Over the past ten years I have published, in one venue or another, about twenty things on the philosophy of religion. I have a book on the subject, God and Burden of Proof, and another criticizing Christian apologetics, Why I am not a Christian. During my academic career I have debated William Lane Craig twice and creationists twice. I have written one master’s thesis and one doctoral dissertation in the philosophy of religion, and I have taught courses on the subject numerous times. But no more. I’ve had it. I’m going back to my real interests in the history and philosophy of science and, after finishing a few current commitments, I’m writing nothing more on the subject. I could give lots of reasons. For one thing, I think a number of philosophers have made the case for atheism and naturalism about as well as it can be made.....
Chiefly, though, I am motivated by a sense of ennui on the one hand and urgency on the other. A couple of years ago I was teaching a course in the philosophy of religion. We were using, among other works, C. Stephen Layman’s Letters to a Doubting Thomas: A Case for the Existence of God. In teaching class I try to present material that I find antithetical to my own views as fairly and in as unbiased a manner as possible. With the Layman book I was having a real struggle to do so. I found myself literally dreading having to go over this material in class—NOT, let me emphasize, because I was intimidated by the cogency of the arguments. On the contrary, I found the arguments so execrably awful and pointless that they bored and disgusted me (Layman is not a kook or an ignoramus; he is the author of a very useful logic textbook). I have to confess that I now regard “the case for theism” as a fraud and I can no longer take it seriously enough to present it to a class as a respectable philosophical position—no more than I could present intelligent design as a legitimate biological theory. BTW, in saying that I now consider the case for theism to be a fraud, I do not mean to charge that the people making that case are frauds who aim to fool us with claims they know to be empty. No, theistic philosophers and apologists are almost painfully earnest and honest; I don’t think there is a Bernie Madoff in the bunch. I just cannot take their arguments seriously any more, and if you cannot take something seriously, you should not try to devote serious academic attention to it. I’ve turned the philosophy of religion courses over to a colleague.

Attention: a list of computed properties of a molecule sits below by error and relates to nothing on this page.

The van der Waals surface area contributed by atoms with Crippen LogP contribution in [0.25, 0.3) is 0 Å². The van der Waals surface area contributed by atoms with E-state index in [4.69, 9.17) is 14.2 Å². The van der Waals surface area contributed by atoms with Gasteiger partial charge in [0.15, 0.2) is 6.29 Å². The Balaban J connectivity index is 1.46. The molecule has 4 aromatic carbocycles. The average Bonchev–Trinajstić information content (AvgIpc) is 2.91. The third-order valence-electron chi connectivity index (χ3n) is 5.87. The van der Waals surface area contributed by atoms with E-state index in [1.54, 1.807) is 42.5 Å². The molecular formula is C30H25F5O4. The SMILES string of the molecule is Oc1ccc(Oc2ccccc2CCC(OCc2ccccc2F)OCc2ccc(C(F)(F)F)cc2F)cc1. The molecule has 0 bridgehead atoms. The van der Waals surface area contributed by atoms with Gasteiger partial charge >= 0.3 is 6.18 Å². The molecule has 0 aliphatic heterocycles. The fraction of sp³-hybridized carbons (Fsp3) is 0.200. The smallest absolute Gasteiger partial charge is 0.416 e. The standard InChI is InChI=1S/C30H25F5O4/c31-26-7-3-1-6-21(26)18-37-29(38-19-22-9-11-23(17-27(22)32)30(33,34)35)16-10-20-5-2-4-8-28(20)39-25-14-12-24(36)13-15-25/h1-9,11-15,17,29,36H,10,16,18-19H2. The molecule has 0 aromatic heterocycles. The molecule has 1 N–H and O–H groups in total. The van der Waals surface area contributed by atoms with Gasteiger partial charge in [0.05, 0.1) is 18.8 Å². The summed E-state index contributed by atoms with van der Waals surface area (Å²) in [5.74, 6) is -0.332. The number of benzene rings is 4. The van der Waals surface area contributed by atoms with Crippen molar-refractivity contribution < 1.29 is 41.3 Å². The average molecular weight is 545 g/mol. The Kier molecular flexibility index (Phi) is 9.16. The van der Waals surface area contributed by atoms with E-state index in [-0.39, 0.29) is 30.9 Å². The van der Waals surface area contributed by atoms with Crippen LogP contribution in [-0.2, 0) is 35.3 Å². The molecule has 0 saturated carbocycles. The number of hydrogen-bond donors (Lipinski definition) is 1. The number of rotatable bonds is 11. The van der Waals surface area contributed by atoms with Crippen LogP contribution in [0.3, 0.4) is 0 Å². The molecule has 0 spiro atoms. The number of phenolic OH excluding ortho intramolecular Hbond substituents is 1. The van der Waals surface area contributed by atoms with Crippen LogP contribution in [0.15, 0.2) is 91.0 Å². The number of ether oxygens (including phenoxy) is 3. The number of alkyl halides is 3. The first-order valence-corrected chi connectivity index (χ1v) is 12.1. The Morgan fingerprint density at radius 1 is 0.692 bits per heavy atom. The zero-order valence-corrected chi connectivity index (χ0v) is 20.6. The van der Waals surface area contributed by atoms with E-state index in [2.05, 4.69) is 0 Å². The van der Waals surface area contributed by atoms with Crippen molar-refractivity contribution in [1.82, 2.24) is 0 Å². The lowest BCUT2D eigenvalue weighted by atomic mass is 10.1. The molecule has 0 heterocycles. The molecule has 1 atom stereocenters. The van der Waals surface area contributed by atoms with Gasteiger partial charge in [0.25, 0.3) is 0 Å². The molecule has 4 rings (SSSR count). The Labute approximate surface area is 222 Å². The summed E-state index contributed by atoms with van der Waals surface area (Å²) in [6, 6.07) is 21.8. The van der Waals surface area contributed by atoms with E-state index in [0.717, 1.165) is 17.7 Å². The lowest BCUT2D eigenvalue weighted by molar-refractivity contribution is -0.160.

Over at Philosophy of Religion blog Prosblogion, Robert Gressis begins a related debate, and Leiter has an open thread.
I sympathize with this comment on Prosblogion (by someone ironically named "Christian" -- I'd love to know if the irony is accidental or not):
I'm an atheist and I dabble in philosophy of religion. I don't think the arguments for God's existence are very strong. But I certainly take the position seriously.
Analogously, I don't think that the arguments for mereological nihilism, modal realism, evaluative nonfactualism, or nominalism about properties are very strong. I take these positions seriously though. I think philosophers should take these positions seriously. The degree to which we take a position seriously is not a simple function of how strong we think the arguments for that position are. It's a bit more complex than that. We should take seriously positions that competent people, people who have thought long and hard about an issue, take seriously. Otherwise, and I'm really unsure how this should be formulated, we are treating ourselves as somehow epistemologically special (in a bad way).
"Second, what do these philosophers think is happening to those philosophers who do top-notch work in other fields but who are also orthodox Christians?"
It's speculation. But I speculate that these philosophers don't share a number of basic intuitions with those with whom they disagree at the end of inquiry. More moderately, I think there is a difference in credences with respect to a handful of propositions that play an important role in debates over God's existence. So they update probabilities in different directions, and reasonably, while winding up with very different conclusions. Why is there this divergence in credences? I suspect that these smart Christian philosophers, in many cases, begin with deep-seated convictions and then work out a metaphysics that is both consistent with, and supports these convictions. However, their atheistic counterparts do not share these convictions. We're often left wondering: why do you find these convictions plausible? And the explanations we receive (or I receive) just fail to be at all convincing.
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